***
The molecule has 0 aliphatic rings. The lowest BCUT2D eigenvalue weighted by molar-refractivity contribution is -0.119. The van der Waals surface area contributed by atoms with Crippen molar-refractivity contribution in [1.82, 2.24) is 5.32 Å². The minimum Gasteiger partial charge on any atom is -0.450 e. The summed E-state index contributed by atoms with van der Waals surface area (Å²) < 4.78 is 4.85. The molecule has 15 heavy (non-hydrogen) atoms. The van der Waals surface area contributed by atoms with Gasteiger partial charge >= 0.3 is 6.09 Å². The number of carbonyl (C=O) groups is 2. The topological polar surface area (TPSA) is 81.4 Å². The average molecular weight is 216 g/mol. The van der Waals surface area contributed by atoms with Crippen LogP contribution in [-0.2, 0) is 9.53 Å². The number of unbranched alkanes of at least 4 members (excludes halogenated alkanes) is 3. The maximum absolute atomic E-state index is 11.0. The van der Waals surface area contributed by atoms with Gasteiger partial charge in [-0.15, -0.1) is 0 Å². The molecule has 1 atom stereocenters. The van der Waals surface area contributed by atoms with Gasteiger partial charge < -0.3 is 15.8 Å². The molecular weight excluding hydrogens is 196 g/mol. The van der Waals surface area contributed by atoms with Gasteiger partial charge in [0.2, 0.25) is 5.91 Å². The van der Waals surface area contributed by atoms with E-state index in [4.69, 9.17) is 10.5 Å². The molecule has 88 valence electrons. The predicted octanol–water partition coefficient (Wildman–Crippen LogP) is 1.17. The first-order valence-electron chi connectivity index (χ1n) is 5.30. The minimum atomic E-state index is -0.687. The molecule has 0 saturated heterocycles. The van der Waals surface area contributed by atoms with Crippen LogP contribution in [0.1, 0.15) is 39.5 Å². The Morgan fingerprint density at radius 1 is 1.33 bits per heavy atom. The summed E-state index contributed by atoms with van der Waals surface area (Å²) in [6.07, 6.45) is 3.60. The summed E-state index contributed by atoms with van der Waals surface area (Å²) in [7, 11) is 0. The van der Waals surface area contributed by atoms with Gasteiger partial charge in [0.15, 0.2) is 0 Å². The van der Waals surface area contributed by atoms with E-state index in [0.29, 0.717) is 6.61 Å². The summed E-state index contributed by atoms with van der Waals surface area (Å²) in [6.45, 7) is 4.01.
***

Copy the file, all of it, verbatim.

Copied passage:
The molecule has 0 aliphatic rings. The lowest BCUT2D eigenvalue weighted by molar-refractivity contribution is -0.119. The van der Waals surface area contributed by atoms with Crippen molar-refractivity contribution in [1.82, 2.24) is 5.32 Å². The minimum Gasteiger partial charge on any atom is -0.450 e. The summed E-state index contributed by atoms with van der Waals surface area (Å²) < 4.78 is 4.85. The molecule has 15 heavy (non-hydrogen) atoms. The van der Waals surface area contributed by atoms with Gasteiger partial charge >= 0.3 is 6.09 Å². The number of carbonyl (C=O) groups is 2. The topological polar surface area (TPSA) is 81.4 Å². The average molecular weight is 216 g/mol. The van der Waals surface area contributed by atoms with Crippen LogP contribution in [-0.2, 0) is 9.53 Å². The number of unbranched alkanes of at least 4 members (excludes halogenated alkanes) is 3. The maximum absolute atomic E-state index is 11.0. The van der Waals surface area contributed by atoms with Gasteiger partial charge in [-0.15, -0.1) is 0 Å². The molecule has 1 atom stereocenters. The van der Waals surface area contributed by atoms with Gasteiger partial charge < -0.3 is 15.8 Å². The molecular weight excluding hydrogens is 196 g/mol. The van der Waals surface area contributed by atoms with Gasteiger partial charge in [0.2, 0.25) is 5.91 Å². The van der Waals surface area contributed by atoms with E-state index in [4.69, 9.17) is 10.5 Å². The molecule has 88 valence electrons. The predicted octanol–water partition coefficient (Wildman–Crippen LogP) is 1.17. The first-order valence-electron chi connectivity index (χ1n) is 5.30. The minimum atomic E-state index is -0.687. The molecule has 0 saturated heterocycles. The van der Waals surface area contributed by atoms with Crippen LogP contribution in [0.1, 0.15) is 39.5 Å². The Morgan fingerprint density at radius 1 is 1.33 bits per heavy atom. The summed E-state index contributed by atoms with van der Waals surface area (Å²) in [6.07, 6.45) is 3.60. The summed E-state index contributed by atoms with van der Waals surface area (Å²) in [7, 11) is 0. The van der Waals surface area contributed by atoms with Gasteiger partial charge in [0.15, 0.2) is 0 Å². The van der Waals surface area contributed by atoms with E-state index in [0.29, 0.717) is 6.61 Å². The summed E-state index contributed by atoms with van der Waals surface area (Å²) in [6.45, 7) is 4.01.